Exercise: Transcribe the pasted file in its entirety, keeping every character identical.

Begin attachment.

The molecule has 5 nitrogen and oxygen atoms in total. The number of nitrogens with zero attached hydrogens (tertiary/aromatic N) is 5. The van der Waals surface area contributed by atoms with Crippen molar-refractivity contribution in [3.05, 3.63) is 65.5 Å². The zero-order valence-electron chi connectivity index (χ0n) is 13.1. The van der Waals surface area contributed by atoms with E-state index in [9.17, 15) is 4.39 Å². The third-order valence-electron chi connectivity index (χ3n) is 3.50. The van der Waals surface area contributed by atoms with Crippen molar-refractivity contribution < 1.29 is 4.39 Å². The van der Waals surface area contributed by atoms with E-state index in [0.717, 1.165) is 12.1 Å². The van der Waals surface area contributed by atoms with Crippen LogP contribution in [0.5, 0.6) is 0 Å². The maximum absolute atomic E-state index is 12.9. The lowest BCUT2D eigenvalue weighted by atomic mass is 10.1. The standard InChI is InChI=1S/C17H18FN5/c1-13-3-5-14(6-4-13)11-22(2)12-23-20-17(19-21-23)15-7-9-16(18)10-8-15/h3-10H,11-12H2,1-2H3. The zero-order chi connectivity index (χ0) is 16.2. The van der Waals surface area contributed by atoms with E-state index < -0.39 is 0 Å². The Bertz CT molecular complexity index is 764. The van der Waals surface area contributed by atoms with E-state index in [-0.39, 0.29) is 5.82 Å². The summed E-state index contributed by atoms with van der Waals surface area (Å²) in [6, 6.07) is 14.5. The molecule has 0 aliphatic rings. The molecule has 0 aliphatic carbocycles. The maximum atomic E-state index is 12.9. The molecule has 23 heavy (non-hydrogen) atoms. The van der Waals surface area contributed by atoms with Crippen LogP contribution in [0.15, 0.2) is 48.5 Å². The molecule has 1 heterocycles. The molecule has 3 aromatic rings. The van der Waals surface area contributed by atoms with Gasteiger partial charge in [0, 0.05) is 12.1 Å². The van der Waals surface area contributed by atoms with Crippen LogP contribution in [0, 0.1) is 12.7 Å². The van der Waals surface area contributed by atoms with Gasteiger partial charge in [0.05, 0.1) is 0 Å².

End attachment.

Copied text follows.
The molecule has 5 nitrogen and oxygen atoms in total. The number of nitrogens with zero attached hydrogens (tertiary/aromatic N) is 5. The van der Waals surface area contributed by atoms with Crippen molar-refractivity contribution in [3.05, 3.63) is 65.5 Å². The zero-order valence-electron chi connectivity index (χ0n) is 13.1. The van der Waals surface area contributed by atoms with E-state index in [9.17, 15) is 4.39 Å². The third-order valence-electron chi connectivity index (χ3n) is 3.50. The van der Waals surface area contributed by atoms with Crippen molar-refractivity contribution < 1.29 is 4.39 Å². The van der Waals surface area contributed by atoms with E-state index in [0.717, 1.165) is 12.1 Å². The van der Waals surface area contributed by atoms with Crippen LogP contribution in [0.5, 0.6) is 0 Å². The maximum absolute atomic E-state index is 12.9. The lowest BCUT2D eigenvalue weighted by atomic mass is 10.1. The standard InChI is InChI=1S/C17H18FN5/c1-13-3-5-14(6-4-13)11-22(2)12-23-20-17(19-21-23)15-7-9-16(18)10-8-15/h3-10H,11-12H2,1-2H3. The zero-order chi connectivity index (χ0) is 16.2. The van der Waals surface area contributed by atoms with E-state index < -0.39 is 0 Å². The Bertz CT molecular complexity index is 764. The van der Waals surface area contributed by atoms with E-state index in [-0.39, 0.29) is 5.82 Å². The summed E-state index contributed by atoms with van der Waals surface area (Å²) in [6, 6.07) is 14.5. The molecule has 0 aliphatic rings. The molecule has 0 aliphatic carbocycles. The maximum atomic E-state index is 12.9. The molecule has 23 heavy (non-hydrogen) atoms. The van der Waals surface area contributed by atoms with Crippen LogP contribution in [0.15, 0.2) is 48.5 Å². The molecule has 1 heterocycles. The molecule has 3 aromatic rings. The van der Waals surface area contributed by atoms with Gasteiger partial charge in [0, 0.05) is 12.1 Å². The van der Waals surface area contributed by atoms with Crippen LogP contribution in [0, 0.1) is 12.7 Å². The van der Waals surface area contributed by atoms with Gasteiger partial charge in [0.05, 0.1) is 0 Å².